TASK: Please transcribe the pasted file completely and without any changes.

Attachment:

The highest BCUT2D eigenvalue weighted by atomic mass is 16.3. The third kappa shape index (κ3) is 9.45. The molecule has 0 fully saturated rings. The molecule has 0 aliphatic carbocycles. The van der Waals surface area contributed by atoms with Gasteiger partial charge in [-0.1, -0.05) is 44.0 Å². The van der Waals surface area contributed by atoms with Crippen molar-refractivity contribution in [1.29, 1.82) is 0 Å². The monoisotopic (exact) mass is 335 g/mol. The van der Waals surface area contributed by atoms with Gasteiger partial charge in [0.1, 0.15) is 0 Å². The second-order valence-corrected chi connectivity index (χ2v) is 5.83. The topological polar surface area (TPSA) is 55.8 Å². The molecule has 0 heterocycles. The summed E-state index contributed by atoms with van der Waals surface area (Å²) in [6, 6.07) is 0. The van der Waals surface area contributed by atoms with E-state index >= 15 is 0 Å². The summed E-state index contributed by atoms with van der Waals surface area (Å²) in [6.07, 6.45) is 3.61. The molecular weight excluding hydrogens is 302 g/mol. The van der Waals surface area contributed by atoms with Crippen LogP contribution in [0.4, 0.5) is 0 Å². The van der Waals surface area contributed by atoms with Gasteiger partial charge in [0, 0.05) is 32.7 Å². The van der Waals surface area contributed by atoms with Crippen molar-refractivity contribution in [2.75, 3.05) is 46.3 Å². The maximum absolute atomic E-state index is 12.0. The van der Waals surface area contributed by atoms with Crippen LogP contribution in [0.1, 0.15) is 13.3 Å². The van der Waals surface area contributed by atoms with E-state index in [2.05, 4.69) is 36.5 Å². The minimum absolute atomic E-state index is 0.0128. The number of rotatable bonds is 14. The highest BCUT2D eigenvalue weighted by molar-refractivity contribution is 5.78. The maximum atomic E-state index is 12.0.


The highest BCUT2D eigenvalue weighted by atomic mass is 16.3. The third kappa shape index (κ3) is 9.45. The molecule has 0 fully saturated rings. The molecule has 0 aliphatic carbocycles. The van der Waals surface area contributed by atoms with Gasteiger partial charge in [-0.1, -0.05) is 44.0 Å². The van der Waals surface area contributed by atoms with Crippen molar-refractivity contribution in [1.29, 1.82) is 0 Å². The monoisotopic (exact) mass is 335 g/mol. The van der Waals surface area contributed by atoms with Gasteiger partial charge in [0.1, 0.15) is 0 Å². The second-order valence-corrected chi connectivity index (χ2v) is 5.83. The topological polar surface area (TPSA) is 55.8 Å². The molecule has 0 heterocycles. The summed E-state index contributed by atoms with van der Waals surface area (Å²) in [6, 6.07) is 0. The van der Waals surface area contributed by atoms with E-state index >= 15 is 0 Å². The summed E-state index contributed by atoms with van der Waals surface area (Å²) in [6.07, 6.45) is 3.61. The molecular weight excluding hydrogens is 302 g/mol. The van der Waals surface area contributed by atoms with Crippen LogP contribution in [0.4, 0.5) is 0 Å². The van der Waals surface area contributed by atoms with Gasteiger partial charge in [0, 0.05) is 32.7 Å². The van der Waals surface area contributed by atoms with Crippen molar-refractivity contribution in [2.75, 3.05) is 46.3 Å². The maximum absolute atomic E-state index is 12.0. The van der Waals surface area contributed by atoms with Crippen LogP contribution in [0.1, 0.15) is 13.3 Å². The van der Waals surface area contributed by atoms with E-state index in [2.05, 4.69) is 36.5 Å². The minimum absolute atomic E-state index is 0.0128. The number of rotatable bonds is 14. The highest BCUT2D eigenvalue weighted by molar-refractivity contribution is 5.78. The maximum atomic E-state index is 12.0.